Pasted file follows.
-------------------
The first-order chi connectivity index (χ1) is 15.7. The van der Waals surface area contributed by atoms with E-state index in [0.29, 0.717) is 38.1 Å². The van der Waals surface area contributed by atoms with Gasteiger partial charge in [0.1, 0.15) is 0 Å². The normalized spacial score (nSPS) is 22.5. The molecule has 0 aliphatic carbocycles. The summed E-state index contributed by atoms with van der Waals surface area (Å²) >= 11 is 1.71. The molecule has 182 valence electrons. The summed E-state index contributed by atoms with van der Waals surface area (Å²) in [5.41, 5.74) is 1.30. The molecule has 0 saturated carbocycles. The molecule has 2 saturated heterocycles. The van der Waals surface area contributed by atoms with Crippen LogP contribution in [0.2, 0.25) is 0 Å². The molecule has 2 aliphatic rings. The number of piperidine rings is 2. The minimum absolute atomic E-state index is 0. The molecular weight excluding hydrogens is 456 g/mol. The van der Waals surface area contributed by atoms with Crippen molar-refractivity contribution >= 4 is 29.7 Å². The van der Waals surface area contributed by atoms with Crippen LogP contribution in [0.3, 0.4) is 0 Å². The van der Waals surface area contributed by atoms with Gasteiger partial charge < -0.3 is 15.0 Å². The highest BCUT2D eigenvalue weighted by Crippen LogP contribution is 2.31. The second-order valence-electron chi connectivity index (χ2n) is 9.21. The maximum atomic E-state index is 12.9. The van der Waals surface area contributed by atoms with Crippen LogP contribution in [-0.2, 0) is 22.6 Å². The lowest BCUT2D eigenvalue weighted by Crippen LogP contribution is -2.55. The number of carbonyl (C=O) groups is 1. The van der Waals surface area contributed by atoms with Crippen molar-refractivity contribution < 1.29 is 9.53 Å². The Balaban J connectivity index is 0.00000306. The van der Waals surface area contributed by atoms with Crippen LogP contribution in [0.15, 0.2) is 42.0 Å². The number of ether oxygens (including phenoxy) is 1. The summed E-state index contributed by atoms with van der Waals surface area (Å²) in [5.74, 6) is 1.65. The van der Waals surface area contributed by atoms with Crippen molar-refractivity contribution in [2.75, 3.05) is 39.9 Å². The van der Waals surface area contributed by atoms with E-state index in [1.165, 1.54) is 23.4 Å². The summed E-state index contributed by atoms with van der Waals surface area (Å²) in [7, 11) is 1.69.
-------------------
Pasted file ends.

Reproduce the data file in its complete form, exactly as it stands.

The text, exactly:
The first-order chi connectivity index (χ1) is 15.7. The van der Waals surface area contributed by atoms with E-state index in [0.29, 0.717) is 38.1 Å². The van der Waals surface area contributed by atoms with Gasteiger partial charge in [0.1, 0.15) is 0 Å². The normalized spacial score (nSPS) is 22.5. The molecule has 0 aliphatic carbocycles. The summed E-state index contributed by atoms with van der Waals surface area (Å²) >= 11 is 1.71. The molecule has 182 valence electrons. The summed E-state index contributed by atoms with van der Waals surface area (Å²) in [5.41, 5.74) is 1.30. The molecule has 0 saturated carbocycles. The molecule has 2 saturated heterocycles. The van der Waals surface area contributed by atoms with Crippen LogP contribution in [0.2, 0.25) is 0 Å². The molecule has 2 aliphatic rings. The number of piperidine rings is 2. The minimum absolute atomic E-state index is 0. The molecular weight excluding hydrogens is 456 g/mol. The van der Waals surface area contributed by atoms with Crippen molar-refractivity contribution >= 4 is 29.7 Å². The van der Waals surface area contributed by atoms with Crippen LogP contribution in [0.3, 0.4) is 0 Å². The van der Waals surface area contributed by atoms with Gasteiger partial charge < -0.3 is 15.0 Å². The highest BCUT2D eigenvalue weighted by Crippen LogP contribution is 2.31. The second-order valence-electron chi connectivity index (χ2n) is 9.21. The maximum atomic E-state index is 12.9. The van der Waals surface area contributed by atoms with Crippen LogP contribution in [-0.2, 0) is 22.6 Å². The lowest BCUT2D eigenvalue weighted by Crippen LogP contribution is -2.55. The number of carbonyl (C=O) groups is 1. The van der Waals surface area contributed by atoms with Crippen molar-refractivity contribution < 1.29 is 9.53 Å². The Balaban J connectivity index is 0.00000306. The van der Waals surface area contributed by atoms with Crippen LogP contribution in [0.15, 0.2) is 42.0 Å². The number of ether oxygens (including phenoxy) is 1. The summed E-state index contributed by atoms with van der Waals surface area (Å²) in [5.74, 6) is 1.65. The van der Waals surface area contributed by atoms with Crippen molar-refractivity contribution in [2.75, 3.05) is 39.9 Å². The van der Waals surface area contributed by atoms with E-state index in [1.165, 1.54) is 23.4 Å². The summed E-state index contributed by atoms with van der Waals surface area (Å²) in [7, 11) is 1.69.